Running over sharp rocks and roots, I never felt the midsole needed any additional foot protection.



The one limitation of the midsole is that with so much foam, the Evo sacrifices all pliability. Meaning, there isn’t a lot of natural foot movement going on.

That said, the meta-rocker curvature of the shoe (a slight curve design of the midsole) succeeds in allowing runners’ gaits to transition smoothly from heel or midfoot to toe.

It’s a creative adaptation to having so much cushioning. But if you’re a fan of flexible, pliable, natural-feeling shoes, the Speedgoat Evo isn’t for you, or it should be paired with a more minimalist weekday trainer while the Evo is reserved for long runs that need the extra plushness.


The outsole on the Speedgoat Evo is the same as the Speedgoat 3, which is a good thing because it’s amazing. I’ve been disappointed with Hoka trail shoes’ traction in the past, but the Speedgoat 3 and the Evo’s outsole (made in collaboration with Vibram) is a welcome, major improvement.



I found myself running confidently across streams, over wet rocks, through mud, on dusty trails, and concrete.

You don’t need to take my word for it: in an interview, ultra-running champion Jim Walmsley said he decided to wear the Speedgoat for his 2019 Western States 100 ultramarathon win because of its outsole's grip advantage over Hoka’s slightly lighter Mafate trail shoe. Make of that what you will.

The competition

While it’s nearly perfect, the Speedgoat Evo does have some serious competition. One strong competitor is the Salomon S/Lab Ultra 2 - another race-day oriented, lightweight (9.9 oz for the Evo, and 10 oz for the S/Lab Ultrain a men’s size 9), highly cushioned ultra-running trail shoe.

Both have exceptional traction, seamless uppers, exceptional durability, and tons of cushioning for the long haul. They have similar price points ($180 for the S/Lab Ultra, $160 for the Evo), and similar fits.

I would suggest the deciding factors between the two are pliability and ground feel. If you like to feel connected to the ground and like your feet to be able to flex naturally, then the Ultra 2 is your shoe. If you want a smidgen more cushioning and are willing to give up ground feel and natural foot movement, go with the Evo.

Another competitor is the HokaMafate, a slightly lighter option at 9.7 oz for a men’s size 9. Full disclosure, I haven’t run in the Mafate, but most reviewers describe a less grippy outsole, a less durable and under-protected upper, and a smidgen less cushioning than the Speedgoat Evo.

In my opinion, those losses plus a $10 higher price point for the Mafate aren’t worth the 0.2 oz of weight saving. What's more, the Mafate 2 update for fall 2019 has gained weight, making it heavier than the Evo.

The final competitor is the Speedgoat Evo’s little brother, the base model Speedgoat 3, and the forthcoming Speedgoat 4 due in November 2019.



As much as I love the Evo, I would only suggest upgrading from the Speedgoat 3 if you’re:

  1. Really trying to set a land speed record where half an ounce will make a significant difference.
  2. Are having discomfort from the overlays on the Speedgoat 3’s upper, or
  3. Are really into the color yellow. The reduction in weight is barely noticeable, the outsole and midsole are identical, and the upper is only a minor improvement.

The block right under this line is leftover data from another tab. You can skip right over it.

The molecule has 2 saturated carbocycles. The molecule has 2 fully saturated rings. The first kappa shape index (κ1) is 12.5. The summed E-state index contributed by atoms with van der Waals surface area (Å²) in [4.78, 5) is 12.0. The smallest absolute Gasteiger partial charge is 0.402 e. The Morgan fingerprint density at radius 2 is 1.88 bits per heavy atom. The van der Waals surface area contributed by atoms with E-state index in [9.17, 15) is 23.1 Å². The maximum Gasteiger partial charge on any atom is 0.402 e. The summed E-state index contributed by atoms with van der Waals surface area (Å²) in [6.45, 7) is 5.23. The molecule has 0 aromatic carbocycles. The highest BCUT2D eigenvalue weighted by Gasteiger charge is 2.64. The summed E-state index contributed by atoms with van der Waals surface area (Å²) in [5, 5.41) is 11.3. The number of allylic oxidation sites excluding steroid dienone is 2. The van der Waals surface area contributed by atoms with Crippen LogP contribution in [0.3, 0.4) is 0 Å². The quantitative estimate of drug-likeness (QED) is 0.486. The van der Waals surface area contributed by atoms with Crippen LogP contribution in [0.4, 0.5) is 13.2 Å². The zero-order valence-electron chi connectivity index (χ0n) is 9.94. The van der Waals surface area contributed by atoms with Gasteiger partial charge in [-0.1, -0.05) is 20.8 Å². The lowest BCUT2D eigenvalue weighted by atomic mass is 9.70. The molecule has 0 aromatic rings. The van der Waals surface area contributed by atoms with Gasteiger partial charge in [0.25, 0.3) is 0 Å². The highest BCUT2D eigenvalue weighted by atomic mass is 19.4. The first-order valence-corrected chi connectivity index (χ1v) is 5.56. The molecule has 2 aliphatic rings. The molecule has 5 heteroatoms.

This isn’t a dig at the Evo, but more of a compliment of how good the Speedgoat 3 already is without a tune-up.

If you’re waiting for the November Speedgoat 4 update expecting major changes, I suggest you don’t hold out.

Based on an inside scoop from a Hoka One One sales representative, it sounds like the Speedgoat 4 will not be a dramatic change from the Speedgoat 3, only getting the addition of a knitted upper and a gusseted tongue, a slightly more responsive midsole foam, and a slightly more accommodating forefoot.

The Speedgoat 4 will also come in wide widths for the first time. So, unless you need a more accommodating fit, then the Evo Speedgoat or the Speedgoat 3 will do the job.


The Hoka One One Evo Speedgoat is an ultra trail runner’s soulmate: maximalist cushioning that maintains stability with a durable, form-fitting upper and exceptional traction.

That said, the Speedgoat 3 was already a really impressive shoe, so unless you are going for course record times where half an ounce makes a difference, or are finding the overlays of the Speedgoat 3 are causing irritation, then the upgrade to the Evo may not be worth it.

| Level 4 expert Verified
Charlie worked in specialty running for several years, with training in running equipment, biomechanical assessments, run/walk gait analysis, and Good Form Running technique. He coached a marathon training program and has competed in races from the 800-meter to the marathon distance, as well as Olympic and Ironman triathlons.

/100 by , posted on .

The EVO Speedgoat from Hoka has great grip and cushioning, but feels clunky due to its thick midsole and outsole and tight and tapered upper. 

hoka-one-one-evo-speedgoat (1).jpg


The grippy outsole is my favorite part of this running shoe. I’ve run 200 miles in these shoes and never for an instant was I worried about grip.

From wet rocks to rotting logs, to loose downhill gravel, they can handle it all. Paved roads and sidewalks may not be the intended surface for these shoes, but the soft foam padding makes it a pleasant experience to get from your front door to the trailhead.

Just don’t expect to sneak up on anybody; the grippy lug material creates a plastic “scrunch” when it lifts off the pavement. 


After running in less cushioned trail shoes, the plush foam on the Speedgoat is noticeable both in terms of bulk as well as their well-marketed cushion.

On the one hand, I love the smooth, soft ride that this gives the shoe. On the other, these shoes feel clunky due to the sheer size of their midsole and outsole.

Looking down on these shoes from a birds-eye view, the upper looks as if it rests atop a platform of foam. While comfortable, it gave me the nagging feeling that I was running slower, and clomping around my local trails.